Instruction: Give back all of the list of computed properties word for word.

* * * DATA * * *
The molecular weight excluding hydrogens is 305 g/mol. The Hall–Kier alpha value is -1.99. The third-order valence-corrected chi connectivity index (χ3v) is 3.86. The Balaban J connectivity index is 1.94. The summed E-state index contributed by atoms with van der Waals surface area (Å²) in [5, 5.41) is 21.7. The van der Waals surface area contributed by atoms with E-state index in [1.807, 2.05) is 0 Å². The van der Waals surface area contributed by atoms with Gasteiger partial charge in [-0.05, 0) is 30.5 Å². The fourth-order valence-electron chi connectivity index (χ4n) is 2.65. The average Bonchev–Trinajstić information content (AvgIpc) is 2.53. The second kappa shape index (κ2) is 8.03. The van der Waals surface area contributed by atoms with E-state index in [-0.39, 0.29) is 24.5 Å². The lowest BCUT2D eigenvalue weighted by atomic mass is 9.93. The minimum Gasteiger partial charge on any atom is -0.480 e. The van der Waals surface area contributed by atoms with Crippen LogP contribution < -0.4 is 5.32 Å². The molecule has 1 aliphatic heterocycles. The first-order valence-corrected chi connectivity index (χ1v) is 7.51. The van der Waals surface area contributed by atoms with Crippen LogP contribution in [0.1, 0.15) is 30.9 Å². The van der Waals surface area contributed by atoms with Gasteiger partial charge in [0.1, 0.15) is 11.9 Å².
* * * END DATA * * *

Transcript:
The molecular weight excluding hydrogens is 305 g/mol. The Hall–Kier alpha value is -1.99. The third-order valence-corrected chi connectivity index (χ3v) is 3.86. The Balaban J connectivity index is 1.94. The summed E-state index contributed by atoms with van der Waals surface area (Å²) in [5, 5.41) is 21.7. The van der Waals surface area contributed by atoms with E-state index in [1.807, 2.05) is 0 Å². The van der Waals surface area contributed by atoms with Gasteiger partial charge in [-0.05, 0) is 30.5 Å². The fourth-order valence-electron chi connectivity index (χ4n) is 2.65. The average Bonchev–Trinajstić information content (AvgIpc) is 2.53. The second kappa shape index (κ2) is 8.03. The van der Waals surface area contributed by atoms with E-state index in [-0.39, 0.29) is 24.5 Å². The lowest BCUT2D eigenvalue weighted by atomic mass is 9.93. The minimum Gasteiger partial charge on any atom is -0.480 e. The van der Waals surface area contributed by atoms with Crippen LogP contribution < -0.4 is 5.32 Å². The molecule has 1 aliphatic heterocycles. The first-order valence-corrected chi connectivity index (χ1v) is 7.51. The van der Waals surface area contributed by atoms with Crippen LogP contribution in [0.1, 0.15) is 30.9 Å². The van der Waals surface area contributed by atoms with Gasteiger partial charge in [0.1, 0.15) is 11.9 Å².